A Pilgrimage to Eternity


Timothy Egan




Date Reviewed:

February 28, 2020

ntil I heard of this book, I knew nothing of the pilgrimage route from Canterbury to Rome, the Via Francigena, which requires a hike of more than 2000 Km to complete the entire distance. Yet, since the Middle Ages, thousands of pilgrims went on this journey, believing that it would absolve their sins and lead to a better afterlife. I think this book is a success, because when I finished it, I wished that I could make my own adventure along the route - even though I know such a trek would be too difficult for me. It's like dreaming of the Appalachian Trail - it would impossible for someone like me to hike it, but that doesn't stop me daydreaming that I actually could make it.

Egan's book is rich with history, especially church history. And the history of the Catholic church is mostly bad - since the emperor Constantine made Catholicism the official state religion in the 4th century, the church abandoned its professed beliefs of poverty and community, and instead focused on power and wealth here on earth. The list of sins is incredible - crusades, inquistions, burning of heretics, selling of indulgences, the murders of Jews, slaughter of Protestants, presecution of Galileo, kowtowing to Mussolini and facism, and on and on, right up to the present day crisis of the worldwide rape of thousands of boys by many members of the priesthood, and the subsequent cover-up of these heinous crimes by the church hierarchy. It is fascinating reading. Did you know that Joan of Arc is the only person executed for heresy by the Catholic church (they burned her body three times so that there wouldn't be any relics) and also canonized as a saint? I was raised in a Catholic family, and never was taught any history of the church - now I know why. There are few positives to balance the centuries of crimes committed by the church.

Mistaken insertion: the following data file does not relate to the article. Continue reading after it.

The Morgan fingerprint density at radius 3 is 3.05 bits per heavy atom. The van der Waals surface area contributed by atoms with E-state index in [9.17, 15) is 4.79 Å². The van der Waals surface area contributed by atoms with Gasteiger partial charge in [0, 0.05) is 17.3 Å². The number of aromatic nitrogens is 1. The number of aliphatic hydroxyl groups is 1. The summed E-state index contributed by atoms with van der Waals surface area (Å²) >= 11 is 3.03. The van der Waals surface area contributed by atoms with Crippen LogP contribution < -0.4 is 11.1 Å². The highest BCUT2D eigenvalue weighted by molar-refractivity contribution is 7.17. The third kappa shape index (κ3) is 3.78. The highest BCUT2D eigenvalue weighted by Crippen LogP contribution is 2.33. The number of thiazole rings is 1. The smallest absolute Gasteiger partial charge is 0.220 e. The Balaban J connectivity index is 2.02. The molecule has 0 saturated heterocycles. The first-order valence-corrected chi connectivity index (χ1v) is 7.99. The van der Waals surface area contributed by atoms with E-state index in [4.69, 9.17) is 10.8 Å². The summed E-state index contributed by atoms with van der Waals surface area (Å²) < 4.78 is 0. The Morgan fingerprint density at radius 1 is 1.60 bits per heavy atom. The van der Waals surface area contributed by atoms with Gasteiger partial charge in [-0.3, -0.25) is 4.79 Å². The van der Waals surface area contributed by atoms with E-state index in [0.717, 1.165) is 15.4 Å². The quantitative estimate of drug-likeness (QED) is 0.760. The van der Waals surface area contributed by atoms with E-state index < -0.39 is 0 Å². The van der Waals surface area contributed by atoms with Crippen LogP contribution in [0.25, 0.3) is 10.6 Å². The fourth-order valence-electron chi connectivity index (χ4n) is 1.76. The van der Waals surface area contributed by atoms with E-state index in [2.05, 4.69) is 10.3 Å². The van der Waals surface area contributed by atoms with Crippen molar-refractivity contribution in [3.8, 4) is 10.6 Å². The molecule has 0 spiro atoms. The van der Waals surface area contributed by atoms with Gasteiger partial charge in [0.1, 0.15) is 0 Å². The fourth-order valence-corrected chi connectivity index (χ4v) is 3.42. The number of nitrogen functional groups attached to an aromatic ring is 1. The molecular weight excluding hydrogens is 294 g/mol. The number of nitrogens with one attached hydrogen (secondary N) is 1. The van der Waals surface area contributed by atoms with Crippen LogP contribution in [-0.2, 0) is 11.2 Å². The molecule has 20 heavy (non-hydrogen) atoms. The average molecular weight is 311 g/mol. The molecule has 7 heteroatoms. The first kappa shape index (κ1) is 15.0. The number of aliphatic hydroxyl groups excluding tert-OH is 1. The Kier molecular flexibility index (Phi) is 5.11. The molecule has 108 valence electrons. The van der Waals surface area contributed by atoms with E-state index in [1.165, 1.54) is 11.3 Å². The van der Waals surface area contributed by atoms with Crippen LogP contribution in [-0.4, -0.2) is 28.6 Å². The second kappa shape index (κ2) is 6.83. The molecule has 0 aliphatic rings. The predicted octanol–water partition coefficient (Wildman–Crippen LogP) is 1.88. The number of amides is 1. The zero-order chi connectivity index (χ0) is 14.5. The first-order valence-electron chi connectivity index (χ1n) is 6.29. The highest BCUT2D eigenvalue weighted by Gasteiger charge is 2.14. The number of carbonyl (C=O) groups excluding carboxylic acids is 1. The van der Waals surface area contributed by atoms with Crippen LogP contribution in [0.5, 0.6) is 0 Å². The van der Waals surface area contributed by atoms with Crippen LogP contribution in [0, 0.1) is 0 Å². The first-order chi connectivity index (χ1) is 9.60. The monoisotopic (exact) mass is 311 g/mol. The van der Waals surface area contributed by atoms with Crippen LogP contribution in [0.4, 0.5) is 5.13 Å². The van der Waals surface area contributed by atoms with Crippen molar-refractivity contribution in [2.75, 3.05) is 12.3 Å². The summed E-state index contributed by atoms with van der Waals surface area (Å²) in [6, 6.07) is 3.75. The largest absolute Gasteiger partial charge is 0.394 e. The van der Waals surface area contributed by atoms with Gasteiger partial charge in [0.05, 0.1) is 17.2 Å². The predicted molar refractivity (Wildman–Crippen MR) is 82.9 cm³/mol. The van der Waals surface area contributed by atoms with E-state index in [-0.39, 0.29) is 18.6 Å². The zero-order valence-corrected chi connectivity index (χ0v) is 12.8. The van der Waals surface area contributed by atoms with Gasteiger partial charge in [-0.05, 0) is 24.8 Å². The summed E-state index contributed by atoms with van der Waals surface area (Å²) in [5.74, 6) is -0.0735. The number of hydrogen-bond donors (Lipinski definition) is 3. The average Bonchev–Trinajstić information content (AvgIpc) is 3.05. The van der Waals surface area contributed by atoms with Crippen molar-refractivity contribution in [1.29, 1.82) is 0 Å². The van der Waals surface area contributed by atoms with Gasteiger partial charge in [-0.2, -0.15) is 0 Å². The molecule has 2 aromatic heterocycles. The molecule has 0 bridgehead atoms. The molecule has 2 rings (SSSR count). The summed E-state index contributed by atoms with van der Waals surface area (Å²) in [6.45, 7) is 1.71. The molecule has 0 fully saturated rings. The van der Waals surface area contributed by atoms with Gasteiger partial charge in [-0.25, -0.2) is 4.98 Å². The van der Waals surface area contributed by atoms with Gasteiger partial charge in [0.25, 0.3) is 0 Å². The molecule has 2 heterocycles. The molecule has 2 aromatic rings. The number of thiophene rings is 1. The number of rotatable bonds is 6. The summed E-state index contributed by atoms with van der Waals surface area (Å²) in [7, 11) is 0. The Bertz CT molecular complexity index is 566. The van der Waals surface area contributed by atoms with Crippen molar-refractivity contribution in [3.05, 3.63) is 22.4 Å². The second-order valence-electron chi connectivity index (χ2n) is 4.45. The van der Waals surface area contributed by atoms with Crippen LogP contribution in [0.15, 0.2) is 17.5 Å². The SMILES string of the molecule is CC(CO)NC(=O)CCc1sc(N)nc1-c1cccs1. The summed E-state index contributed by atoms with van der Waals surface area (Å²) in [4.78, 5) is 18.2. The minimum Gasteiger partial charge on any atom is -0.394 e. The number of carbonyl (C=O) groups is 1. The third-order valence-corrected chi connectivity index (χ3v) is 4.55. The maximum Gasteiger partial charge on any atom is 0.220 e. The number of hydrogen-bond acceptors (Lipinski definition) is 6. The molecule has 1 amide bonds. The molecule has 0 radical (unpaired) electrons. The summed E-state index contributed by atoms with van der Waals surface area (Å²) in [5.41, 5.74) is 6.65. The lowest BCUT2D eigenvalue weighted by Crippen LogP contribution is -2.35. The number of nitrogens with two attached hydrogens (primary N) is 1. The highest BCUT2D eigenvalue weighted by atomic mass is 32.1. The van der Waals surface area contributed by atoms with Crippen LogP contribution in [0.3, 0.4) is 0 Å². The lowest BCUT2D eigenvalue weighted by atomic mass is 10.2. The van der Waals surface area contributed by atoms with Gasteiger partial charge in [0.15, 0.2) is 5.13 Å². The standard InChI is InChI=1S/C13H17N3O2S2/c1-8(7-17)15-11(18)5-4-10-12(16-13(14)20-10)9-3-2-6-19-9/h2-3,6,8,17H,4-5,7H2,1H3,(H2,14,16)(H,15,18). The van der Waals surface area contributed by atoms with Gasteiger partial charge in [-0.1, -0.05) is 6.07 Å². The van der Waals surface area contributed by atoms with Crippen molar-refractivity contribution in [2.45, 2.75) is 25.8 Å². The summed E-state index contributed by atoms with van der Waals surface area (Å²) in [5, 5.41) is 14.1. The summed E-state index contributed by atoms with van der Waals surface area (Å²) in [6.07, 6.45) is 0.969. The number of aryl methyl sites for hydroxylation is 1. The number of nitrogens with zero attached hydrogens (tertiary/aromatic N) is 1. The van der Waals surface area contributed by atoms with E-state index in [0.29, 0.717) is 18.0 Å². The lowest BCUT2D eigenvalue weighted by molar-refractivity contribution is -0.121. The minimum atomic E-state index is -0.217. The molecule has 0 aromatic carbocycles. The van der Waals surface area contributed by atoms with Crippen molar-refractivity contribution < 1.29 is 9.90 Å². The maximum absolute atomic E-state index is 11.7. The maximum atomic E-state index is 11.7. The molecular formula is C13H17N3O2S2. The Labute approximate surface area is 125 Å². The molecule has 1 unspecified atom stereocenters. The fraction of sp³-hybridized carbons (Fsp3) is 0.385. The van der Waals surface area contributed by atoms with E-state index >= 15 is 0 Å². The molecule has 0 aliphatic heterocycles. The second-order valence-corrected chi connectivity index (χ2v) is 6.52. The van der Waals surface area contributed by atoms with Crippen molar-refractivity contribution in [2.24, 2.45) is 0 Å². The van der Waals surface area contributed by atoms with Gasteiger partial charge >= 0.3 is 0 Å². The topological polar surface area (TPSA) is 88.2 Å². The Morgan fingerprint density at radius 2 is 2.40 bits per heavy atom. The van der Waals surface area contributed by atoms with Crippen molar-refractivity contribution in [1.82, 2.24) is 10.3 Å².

Despite the many sins of the church, Egan is interested in meeting the pope when he completes his journey to Rome. Egan really likes Pope Francis. But it wasn't clear to me why Egan hadn't given up on the Catholic church entirely. His brother had an experience with a pedophile priest. Why does he think the needs the "wisdom" of the church, when throughout its history, the church's wisdom is clearly wrong? Even now the church is against contraceptives and against the idea of women becoming priests, even though there are no reasonable arguments against these ideas.

For a book about such an epic journey, Egan doesn't write alot about the actual hiking experience. There isn't much description of the landscape (other than the stages in the Alps - the Aosta valley sounds beautiful); he rarely interacts with the other pilgrims. He admits that on multiple stages he travels by car or train, and he meanders from the official route to visit nearby sites of historical significance. Although Egan does end up at Rome, it is unclear how many miles of the pilgrimage he actually walked. Half? I think his journey is different than that of a typical hiker, because how many other pilgrims have such a knowledge of history? Egan is a professional writer, he must employ a team of researchers to learn all these details of the sites he walks by - but who else has time for all of the background preparation before going?

At the Swiss / Italian border, at Bourg St Pierre, Egan meets several new hikers - apparently most of the modern pilgrims do just the Italian stages of the Via Francigena. Even that portion is a 1000+ km stretch that takes 50 days of walking. It's hard not to read a book like this and dream about trying it also. I think it would wonderful to attempt to make the trek for the scenery, the history and the adventure. Hopefully, if I did go, it would be without suffering the damage to my feet that Egan endures.

This is a terrific read, recommended for all. It reminded me a bit of A Walk in the Wood, by Bill Bryson - that book describes the Appalachian Trail, and, like A Pilgrimage to Eternity, it is chock full of interesting history and research that is a joy to read. It is inspiring to read about people making long journeys like this - if they can do it, maybe I could do it too. Or maybe I could try just walking a tiny portion of it...